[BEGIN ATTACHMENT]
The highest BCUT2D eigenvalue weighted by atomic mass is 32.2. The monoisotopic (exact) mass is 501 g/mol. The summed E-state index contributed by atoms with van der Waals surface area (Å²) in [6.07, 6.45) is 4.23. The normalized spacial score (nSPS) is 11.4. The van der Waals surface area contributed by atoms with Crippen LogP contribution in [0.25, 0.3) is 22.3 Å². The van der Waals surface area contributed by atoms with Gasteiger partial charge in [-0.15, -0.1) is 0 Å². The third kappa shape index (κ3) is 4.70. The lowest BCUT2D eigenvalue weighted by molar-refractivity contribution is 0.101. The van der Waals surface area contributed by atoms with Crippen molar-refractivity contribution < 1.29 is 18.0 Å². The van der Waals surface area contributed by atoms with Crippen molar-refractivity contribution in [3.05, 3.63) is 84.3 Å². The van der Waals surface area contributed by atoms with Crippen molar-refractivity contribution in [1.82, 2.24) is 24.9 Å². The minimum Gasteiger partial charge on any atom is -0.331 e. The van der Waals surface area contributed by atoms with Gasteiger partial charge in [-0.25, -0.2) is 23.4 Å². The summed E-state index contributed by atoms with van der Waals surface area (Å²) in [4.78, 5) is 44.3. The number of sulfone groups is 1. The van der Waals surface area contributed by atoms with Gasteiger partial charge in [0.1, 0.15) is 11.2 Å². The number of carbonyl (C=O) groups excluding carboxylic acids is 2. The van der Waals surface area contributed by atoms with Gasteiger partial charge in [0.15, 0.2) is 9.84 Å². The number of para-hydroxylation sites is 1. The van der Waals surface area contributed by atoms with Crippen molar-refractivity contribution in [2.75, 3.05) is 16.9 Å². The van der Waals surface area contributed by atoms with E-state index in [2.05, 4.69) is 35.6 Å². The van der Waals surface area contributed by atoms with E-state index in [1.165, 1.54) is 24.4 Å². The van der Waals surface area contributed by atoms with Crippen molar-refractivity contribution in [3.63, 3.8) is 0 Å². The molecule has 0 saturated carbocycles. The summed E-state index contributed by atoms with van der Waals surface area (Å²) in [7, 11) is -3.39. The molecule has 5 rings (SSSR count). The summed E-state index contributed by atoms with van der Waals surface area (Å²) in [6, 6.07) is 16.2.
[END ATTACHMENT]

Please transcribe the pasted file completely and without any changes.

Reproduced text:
The highest BCUT2D eigenvalue weighted by atomic mass is 32.2. The monoisotopic (exact) mass is 501 g/mol. The summed E-state index contributed by atoms with van der Waals surface area (Å²) in [6.07, 6.45) is 4.23. The normalized spacial score (nSPS) is 11.4. The van der Waals surface area contributed by atoms with Crippen LogP contribution in [0.25, 0.3) is 22.3 Å². The van der Waals surface area contributed by atoms with Gasteiger partial charge in [-0.15, -0.1) is 0 Å². The third kappa shape index (κ3) is 4.70. The lowest BCUT2D eigenvalue weighted by molar-refractivity contribution is 0.101. The van der Waals surface area contributed by atoms with Crippen molar-refractivity contribution < 1.29 is 18.0 Å². The van der Waals surface area contributed by atoms with Crippen molar-refractivity contribution in [3.05, 3.63) is 84.3 Å². The van der Waals surface area contributed by atoms with Crippen molar-refractivity contribution in [1.82, 2.24) is 24.9 Å². The minimum Gasteiger partial charge on any atom is -0.331 e. The van der Waals surface area contributed by atoms with Gasteiger partial charge in [-0.25, -0.2) is 23.4 Å². The summed E-state index contributed by atoms with van der Waals surface area (Å²) in [4.78, 5) is 44.3. The number of sulfone groups is 1. The van der Waals surface area contributed by atoms with Gasteiger partial charge in [0.1, 0.15) is 11.2 Å². The number of carbonyl (C=O) groups excluding carboxylic acids is 2. The van der Waals surface area contributed by atoms with Gasteiger partial charge in [0.15, 0.2) is 9.84 Å². The number of para-hydroxylation sites is 1. The van der Waals surface area contributed by atoms with Crippen molar-refractivity contribution in [2.75, 3.05) is 16.9 Å². The van der Waals surface area contributed by atoms with E-state index in [2.05, 4.69) is 35.6 Å². The van der Waals surface area contributed by atoms with E-state index in [1.165, 1.54) is 24.4 Å². The van der Waals surface area contributed by atoms with Crippen molar-refractivity contribution in [3.63, 3.8) is 0 Å². The molecule has 0 saturated carbocycles. The summed E-state index contributed by atoms with van der Waals surface area (Å²) in [7, 11) is -3.39. The molecule has 5 rings (SSSR count). The summed E-state index contributed by atoms with van der Waals surface area (Å²) in [6, 6.07) is 16.2.